U.S. Offshore Drilling in the Atlantic Ocean

The Effectiveness of President Obama’s “Sustainable Development” Approach in Addressing Diverse Stakeholder Needs

As the Department of the Interior has introduced a 2017-2022 proposal that could allow drilling in federal waters off the “shores of four states-Virginia, North Carolina, South Carolina, and Georgia” (Koch 2015), President Obama’s administration’s plan has received mixed reviews from diverse stakeholders. Despite this, President Obama’s plan is still the most effective in addressing the diverse needs of stakeholders because he uses a “sustainable development” approach, elaborated in Zachary Smith’s “The Environmental Policy Paradox” through a “balanced” proposition to focus both on economic development and environmental sustainability together.

The Obama administration’s “sustainable development” approach is capable of creating a “positive-sum” game despite weaknesses in the perspective’s practice. Sustainable development elaborates that we need economic prosperity while also “recognizing our limits to ensure distributive justice” (Smith 2009, 29). Its weakness is not being able to provide for the needs of those on the extremes, such as prometheans or green romanticists who would not easily cooperate together. Cooperation obtains “material goods as well as a healthy environment” (Smith 29).

The plan has angered stakeholders such as environmentalists, democrats, and nonprofits due to the ecological risks of oil spills, but it also seeks to gain their approval by citing strong limitations on the drilling process for crucial ecosystems. Many who disagree with the plan are on the side of the Natural Resources Defense Council, who stated that “oil travels a long way – it doesn’t respect boundaries” (Koch 2015). Yet in Obama’s administration’s pursuit in creating an environmentally sustainable pro-business practice, Interior Secretary Sally Jewell states that the plan “protects areas that are just too special to develop” (Drajem and Snyder 2015). Drilling will not occur off the coast of Florida or parts of Alaska, “where notably whale-rich portions [of the ocean] reside… and officials oppose drilling” (Koch 2015). The fact that two days prior Obama announced plans to protect 12 million acres of Alaska “off-limits to oil and gas development” (Warrick 2015), shows a “sustainable” approach with minimal environmentalist resentment.

Stakeholders such as oil companies and right wing opponents to the plan state that too much of the country’s oil reserves are locked away, yet are content with Obama’s direction. Oil industry officials such as Erik Milito of the American Petroleum Institute state that, “we need to get out there” (Koch 2015). This stems from the fact that “nearly 90 percent of federally owned coastal waters are currently off-limits for drilling” (Warrick 2015). Opponents state that such limits “put American jobs and greater U.S. energy security at risk” (Koch 2015). Meanwhile, Republicans like South Carolina Governor Nikki Haley congratulate Obama for starting to explore energy off the coast because it is “critical for economic development” (Drajem and Snyder 2015). Although opponents are upset that limits are too strong, they believe the motive is going in the right direction.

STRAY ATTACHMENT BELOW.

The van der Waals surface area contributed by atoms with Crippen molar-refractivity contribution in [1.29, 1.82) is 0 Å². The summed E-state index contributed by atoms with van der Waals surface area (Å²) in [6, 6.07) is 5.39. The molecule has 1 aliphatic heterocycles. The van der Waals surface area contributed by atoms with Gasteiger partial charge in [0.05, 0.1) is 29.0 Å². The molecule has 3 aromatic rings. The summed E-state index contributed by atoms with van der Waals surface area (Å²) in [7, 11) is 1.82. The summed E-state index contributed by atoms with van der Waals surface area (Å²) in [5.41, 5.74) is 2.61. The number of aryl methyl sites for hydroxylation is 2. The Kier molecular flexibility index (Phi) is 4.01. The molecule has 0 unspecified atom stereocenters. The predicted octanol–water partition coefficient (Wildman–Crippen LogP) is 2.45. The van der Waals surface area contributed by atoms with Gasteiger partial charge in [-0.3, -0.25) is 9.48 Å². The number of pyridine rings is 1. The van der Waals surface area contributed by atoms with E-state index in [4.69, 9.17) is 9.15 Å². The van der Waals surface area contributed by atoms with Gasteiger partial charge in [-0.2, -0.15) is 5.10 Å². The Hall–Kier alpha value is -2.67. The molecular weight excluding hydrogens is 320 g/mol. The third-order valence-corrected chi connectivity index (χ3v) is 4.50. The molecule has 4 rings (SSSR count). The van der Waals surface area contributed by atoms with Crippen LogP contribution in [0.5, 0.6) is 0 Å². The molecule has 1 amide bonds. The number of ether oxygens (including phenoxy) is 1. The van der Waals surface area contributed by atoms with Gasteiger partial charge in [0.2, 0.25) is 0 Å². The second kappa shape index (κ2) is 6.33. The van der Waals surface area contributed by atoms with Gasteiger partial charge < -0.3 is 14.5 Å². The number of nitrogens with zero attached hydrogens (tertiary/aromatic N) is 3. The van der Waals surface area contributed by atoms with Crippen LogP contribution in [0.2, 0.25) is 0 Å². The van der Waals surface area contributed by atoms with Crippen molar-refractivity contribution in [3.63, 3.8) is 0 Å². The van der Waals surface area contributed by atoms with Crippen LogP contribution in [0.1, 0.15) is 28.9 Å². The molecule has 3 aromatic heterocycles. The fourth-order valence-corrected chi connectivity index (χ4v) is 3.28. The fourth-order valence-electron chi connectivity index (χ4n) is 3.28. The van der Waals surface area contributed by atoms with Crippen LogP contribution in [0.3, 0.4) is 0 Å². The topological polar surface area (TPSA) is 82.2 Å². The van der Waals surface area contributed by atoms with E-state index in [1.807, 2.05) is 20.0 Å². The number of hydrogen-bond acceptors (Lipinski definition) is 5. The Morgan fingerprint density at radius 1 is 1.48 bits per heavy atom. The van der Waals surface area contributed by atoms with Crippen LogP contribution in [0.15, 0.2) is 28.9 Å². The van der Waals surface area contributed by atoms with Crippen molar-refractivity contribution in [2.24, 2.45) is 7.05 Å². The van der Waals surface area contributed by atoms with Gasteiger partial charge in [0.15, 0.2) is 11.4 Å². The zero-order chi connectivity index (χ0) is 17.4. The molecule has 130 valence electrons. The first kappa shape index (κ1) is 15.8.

Obama’s plan will not gain full support from those whose ideals conflict with cooperating with those on either extreme, but his approach is the most effective route in gaining most possible approval from diverse stakeholders. Regardless of one’s personal opinion on oil drilling, Obama’s “all of the above” energy strategy in searching for fossil fuels and renewable energies, and protecting specific eco-systems, creates a positive sum-game for the needs of most stakeholders.


Drajem, Mark, and Jim Snyder. “Obama Proposes Offshore Oil Drilling From Virginia to Georgia.” Bloomberg.com. January 27, 2015. Accessed January 27, 2015.             http://www.bloomberg.com/news/2015-01-27/obama-proposes-offshore-oil-drilling-from-virginia-to-georgia.html.

Koch, Wendy. “What’s Behind U.S. Plan to Open Atlantic to Offshore Drilling?” National Geographic. January 27, 2015. Accessed January 27, 2015. http://news.nationalgeographic.com/news/energy/2015/01/150127-atlantic-coast-natural-gas-offshore-drilling-environment-energy.

Warrick, Joby. “Obama Administration Opens up Southern Atlantic Coast to Offshore Drilling – but Restricts It in Alaska.” Washington Post. January 27, 2015. Accessed January 27, 2015. http://www.washingtonpost.com/news/energy-environment/wp/2015/01/27/obama-administration-opens-up-southern-atlantic-coast-to-offshore-drilling-but-restricts-it-in-alaska.

Smith, Zachary. “The Environmental Policy Paradox.” Northern Arizona University: 26-31.

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